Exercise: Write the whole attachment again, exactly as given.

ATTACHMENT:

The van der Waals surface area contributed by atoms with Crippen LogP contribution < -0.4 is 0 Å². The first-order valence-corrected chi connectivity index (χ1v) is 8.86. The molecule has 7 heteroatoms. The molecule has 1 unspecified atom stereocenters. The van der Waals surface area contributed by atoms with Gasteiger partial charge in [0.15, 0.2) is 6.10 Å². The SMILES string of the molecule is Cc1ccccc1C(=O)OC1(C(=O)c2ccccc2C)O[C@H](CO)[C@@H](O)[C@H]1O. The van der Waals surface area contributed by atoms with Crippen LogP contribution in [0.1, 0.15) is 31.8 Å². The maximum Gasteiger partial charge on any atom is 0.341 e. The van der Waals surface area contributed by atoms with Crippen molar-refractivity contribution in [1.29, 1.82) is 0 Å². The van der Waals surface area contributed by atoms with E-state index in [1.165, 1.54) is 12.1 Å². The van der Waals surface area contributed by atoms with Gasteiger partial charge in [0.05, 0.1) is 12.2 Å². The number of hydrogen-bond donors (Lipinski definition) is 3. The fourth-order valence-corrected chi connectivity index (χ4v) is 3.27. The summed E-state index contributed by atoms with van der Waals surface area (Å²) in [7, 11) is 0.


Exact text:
The van der Waals surface area contributed by atoms with Crippen LogP contribution < -0.4 is 0 Å². The first-order valence-corrected chi connectivity index (χ1v) is 8.86. The molecule has 7 heteroatoms. The molecule has 1 unspecified atom stereocenters. The van der Waals surface area contributed by atoms with Gasteiger partial charge in [0.15, 0.2) is 6.10 Å². The SMILES string of the molecule is Cc1ccccc1C(=O)OC1(C(=O)c2ccccc2C)O[C@H](CO)[C@@H](O)[C@H]1O. The van der Waals surface area contributed by atoms with Crippen LogP contribution in [0.1, 0.15) is 31.8 Å². The maximum Gasteiger partial charge on any atom is 0.341 e. The van der Waals surface area contributed by atoms with Crippen molar-refractivity contribution in [1.29, 1.82) is 0 Å². The van der Waals surface area contributed by atoms with E-state index in [1.165, 1.54) is 12.1 Å². The van der Waals surface area contributed by atoms with Gasteiger partial charge in [0.05, 0.1) is 12.2 Å². The number of hydrogen-bond donors (Lipinski definition) is 3. The fourth-order valence-corrected chi connectivity index (χ4v) is 3.27. The summed E-state index contributed by atoms with van der Waals surface area (Å²) in [7, 11) is 0.